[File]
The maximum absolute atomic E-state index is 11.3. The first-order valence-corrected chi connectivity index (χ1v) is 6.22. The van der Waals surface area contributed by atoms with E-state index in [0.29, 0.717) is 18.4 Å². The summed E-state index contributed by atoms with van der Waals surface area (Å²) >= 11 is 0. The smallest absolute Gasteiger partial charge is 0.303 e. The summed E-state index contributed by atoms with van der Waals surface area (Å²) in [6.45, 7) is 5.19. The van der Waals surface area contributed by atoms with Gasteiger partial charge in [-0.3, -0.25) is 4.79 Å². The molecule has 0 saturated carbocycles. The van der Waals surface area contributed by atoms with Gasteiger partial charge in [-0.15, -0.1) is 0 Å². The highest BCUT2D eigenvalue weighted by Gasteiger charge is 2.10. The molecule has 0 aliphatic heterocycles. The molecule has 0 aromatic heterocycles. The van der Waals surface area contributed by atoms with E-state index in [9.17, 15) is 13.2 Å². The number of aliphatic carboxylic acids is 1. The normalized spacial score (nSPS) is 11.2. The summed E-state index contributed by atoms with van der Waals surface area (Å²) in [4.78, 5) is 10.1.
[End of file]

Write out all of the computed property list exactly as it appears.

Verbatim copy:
The maximum absolute atomic E-state index is 11.3. The first-order valence-corrected chi connectivity index (χ1v) is 6.22. The van der Waals surface area contributed by atoms with E-state index in [0.29, 0.717) is 18.4 Å². The summed E-state index contributed by atoms with van der Waals surface area (Å²) >= 11 is 0. The smallest absolute Gasteiger partial charge is 0.303 e. The summed E-state index contributed by atoms with van der Waals surface area (Å²) in [6.45, 7) is 5.19. The van der Waals surface area contributed by atoms with Gasteiger partial charge in [-0.3, -0.25) is 4.79 Å². The molecule has 0 saturated carbocycles. The van der Waals surface area contributed by atoms with Gasteiger partial charge in [-0.15, -0.1) is 0 Å². The highest BCUT2D eigenvalue weighted by Gasteiger charge is 2.10. The molecule has 0 aliphatic heterocycles. The molecule has 0 aromatic heterocycles. The van der Waals surface area contributed by atoms with E-state index in [9.17, 15) is 13.2 Å². The number of aliphatic carboxylic acids is 1. The normalized spacial score (nSPS) is 11.2. The summed E-state index contributed by atoms with van der Waals surface area (Å²) in [4.78, 5) is 10.1.